Condoms offer cheap, effective protection against sexually transmitted disease and unwanted pregnancy, and save lives every day. The problem is, many men don't like wearing them. They believe condoms reduce sexual sensation, so choose to go unprotected, putting themselves and their partners at greater risk.
Back in March, the Bill & Melinda Gates Foundation issued a worldwide call for new condom concepts in an attempt to address this issue, and it was inundated with more than 500 applications, ranging from the seriously scientific to the deeply silly (like this slingshot applicator).
Below are the eight of 11 ideas the Foundation has chosen to go forward to Phase I of the process, each of which gets $100,000 for development. In 12 to 18 months time, it will make a further assessment, and award up to $1 million to projects it feels can make it to market (we'll be surprised if it's the one made from "bovine tendons" but you never know).
As well as improving sensation, the Gates Foundation also wanted solutions making "donning" condoms easier. That's where Project Rapidom comes in. Developed by Kimbranox, a company in South Africa, this applicator lets men (or women) put on the rubber in one motion, opening the wrapper and applying the condom with minimal fuss.
Several of the concepts reduce the loving-distance between partners, for instance by thinning the condom wall and/or improving heat transfer. By incorporating graphene, a new super-strong, conductive material, Lakshminarayanan Ragupathy, from HLL Lifecare, in India, hopes to do both, creating a thinner, warmer product.
A team from University of Oregon promises "Ultrathin Adaptable Condoms for Enhanced Sensitivity." The concept calls for elastomeric (elastic) materials that shape-shift when exposed to body temperature "thereby improving tactility and enhancing sensitivity."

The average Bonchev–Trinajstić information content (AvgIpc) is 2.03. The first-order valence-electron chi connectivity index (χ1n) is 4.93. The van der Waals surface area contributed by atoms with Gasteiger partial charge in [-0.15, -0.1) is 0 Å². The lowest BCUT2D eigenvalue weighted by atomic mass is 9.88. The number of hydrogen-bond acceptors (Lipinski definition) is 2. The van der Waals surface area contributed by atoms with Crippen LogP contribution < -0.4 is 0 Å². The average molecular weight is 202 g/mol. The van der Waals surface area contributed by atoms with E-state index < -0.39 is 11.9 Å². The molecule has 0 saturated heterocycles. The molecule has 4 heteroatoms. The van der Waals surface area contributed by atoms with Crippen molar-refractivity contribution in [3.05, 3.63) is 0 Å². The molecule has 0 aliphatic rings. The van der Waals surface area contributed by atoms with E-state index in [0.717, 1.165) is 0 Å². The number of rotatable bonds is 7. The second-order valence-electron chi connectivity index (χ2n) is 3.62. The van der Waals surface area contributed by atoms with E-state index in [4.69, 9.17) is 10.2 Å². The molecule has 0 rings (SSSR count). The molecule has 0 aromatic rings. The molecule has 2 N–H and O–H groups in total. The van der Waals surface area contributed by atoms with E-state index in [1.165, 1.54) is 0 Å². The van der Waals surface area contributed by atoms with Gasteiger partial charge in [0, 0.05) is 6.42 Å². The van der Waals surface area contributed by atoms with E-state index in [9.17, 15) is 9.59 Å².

The Cambridge Design Partnership, in the U.K., plans to develop the "Dynamic, Universal Fit, Low Cost Condom." Its submission describes a product that has "multiple polymers with a specific geometry that cause the condom to gently tighten during intercourse." Which certainly sounds intriguing.
California Family Health Council's "wrapping condom" gets as thin as possible, while maintaining strength. A non-toxic polyethylene material "clings to surfaces rather than squeezes thereby enhancing sensation and enabling easier application."
Many of the condoms aim to reduce unnecessary friction, on both sides. This idea from Boston University, has a "super-hydrophilic nanoparticle coating to better protect against breakage" and "traps a thin film of water to reduce friction and shearing forces."
Jimmy Mays, at the University of Tennessee, plans to make condoms using Superelastomer, a new type of rubber that can be stretched thinner than conventional materials and still maintain strength. It's "injection moldable," meaning the design should be cheap to produce.
Strangest of all, perhaps, a team from Apex Medical Technologies, in San Diego, conceives a condom made from "collagen fibrils from bovine tendons, which are widely available from meat processing." Says the submission: "collagen fibrils would provide a hydrated micro-rough skin-like surface texture that facilitates heat transfer, to produce a more natural sensation." Not one for vegetarians, presumably.
Papa Salif Sow, the Gates Foundation's senior program officer in HIV prevention, says these choices aren't the end of the condom search. In September, the nonprofit announced a second call for initial concepts.
Nor are condoms the only contraceptive the Gates Foundation is investing in: it also has resources set aside for gel microbicides, cervical caps, and long-acting antiretrovirals. "The idea is to offer the population, male and female, tools of choice to prevent HIV or sexually transmitted disease, or for family planning reasons. We are open to have many products that will be helpful," Sow says.